MarketShare is an IRS approved 501(C)(3) nonprofit organization in Seattle endeavoring to empower immigrants and refugees within our community to become small business owners of their own mobile food operation. • Courtesy Photos
MarketShare founder Philip Deng (middle) with Rosario Carver (left) and Jackie Nikirote (right), the nonprofit’s first two fellowship recipients. MarketShare’s mission is to empower immigrants and refugees within our community to become small business owners of their own mobile food operation. • Photos by Nick Wong

A new local non-profit uses food as a way to empower entrepreneurial ventures and broaden cultural understanding in the Northwest. MarketShare, a Seattle-based non-profit with a start-up feel, provides financial and logistical support to would-be culinary entrepreneurs of immigrant and refugee communities and brings diverse international cuisine to the larger public. The core principle is connecting people through the universal language of food.

“Food is the first thing we receive when we come into this world, it’s a common link that all human beings share. It doesn’t need translation, it doesn’t need context,” said Philip Deng, founder and executive director of MarketShare. “You’re hungry, and somebody sets something delicious in front of you. There you’ve already formed a connection and there’s already communication happening.”

Deng, a San Francisco native, spent his formative years growing up throughout the United States and, after graduating college, served an English teaching stint in the Marshall Islands and later in the Hunan Province of China. His time in Asia introduced him to the street food culture and it was those experiences that gave him the inspiration for the non-profit.

“Cultures all around the world have taken what’s available to them and found ways to turn those basic needs for nutrition into something more akin to a celebration—the beautiful flavors, the beautiful dishes—it’s fun,” Deng said. “So I think the special thing about food is that it has an ability, regardless of language, culture, context, to bring people together around a table.”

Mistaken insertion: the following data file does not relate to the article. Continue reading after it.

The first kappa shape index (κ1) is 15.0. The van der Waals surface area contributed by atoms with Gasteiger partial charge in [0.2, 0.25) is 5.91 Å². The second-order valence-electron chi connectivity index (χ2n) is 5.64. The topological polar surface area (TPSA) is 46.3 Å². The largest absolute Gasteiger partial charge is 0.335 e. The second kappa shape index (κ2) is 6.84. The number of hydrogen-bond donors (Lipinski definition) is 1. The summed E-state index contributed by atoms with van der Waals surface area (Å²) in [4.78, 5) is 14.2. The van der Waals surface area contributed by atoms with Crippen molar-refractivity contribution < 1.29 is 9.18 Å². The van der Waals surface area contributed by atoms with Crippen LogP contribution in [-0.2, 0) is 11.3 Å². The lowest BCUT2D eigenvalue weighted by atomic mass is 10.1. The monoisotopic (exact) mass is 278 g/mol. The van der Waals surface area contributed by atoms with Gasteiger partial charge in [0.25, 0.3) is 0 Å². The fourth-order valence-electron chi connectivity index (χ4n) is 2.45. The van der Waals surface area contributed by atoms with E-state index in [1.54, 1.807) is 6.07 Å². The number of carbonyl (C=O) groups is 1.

It was while working as a community organizer in some of Seattle’s most ethnically diverse neighborhoods, that Deng began dreaming about a street food market that could showcase the flavors of the Emerald City’s globally represented community.

“When I started doing campaign work, I was assigned the 37th legislative district here in Seattle, basically the corridor that follows Rainer Avenue S from the Central District and home to a lot of diversity in our community,” Deng said. “I was in Yesler Terrace one day and it was Ramadan and all these Somali families were cooking food for Iftar, where they break fast each evening. There was this incredibly fragrant red stew that some of the ladies were cooking out in the backyard, and some of them invited me to the home. I asked them, ‘What is that? Where do you get it?’ And they said, ‘It’s mostly at home, there’s no restaurant to get it.’ I thought, ‘That’s a shame. What if there was a street food market like the ones we have in Asia only here in Seattle? We could have all these different cultures represented.’ That was kind of the first time I imagined what our final goal is at MarketShare, which is to lead a campaign or a movement for the city to come together and build a permanent indoor street food market that is populated by sellers that are from all over different diverse immigrant refugee communities. That was kind of how the idea came together.”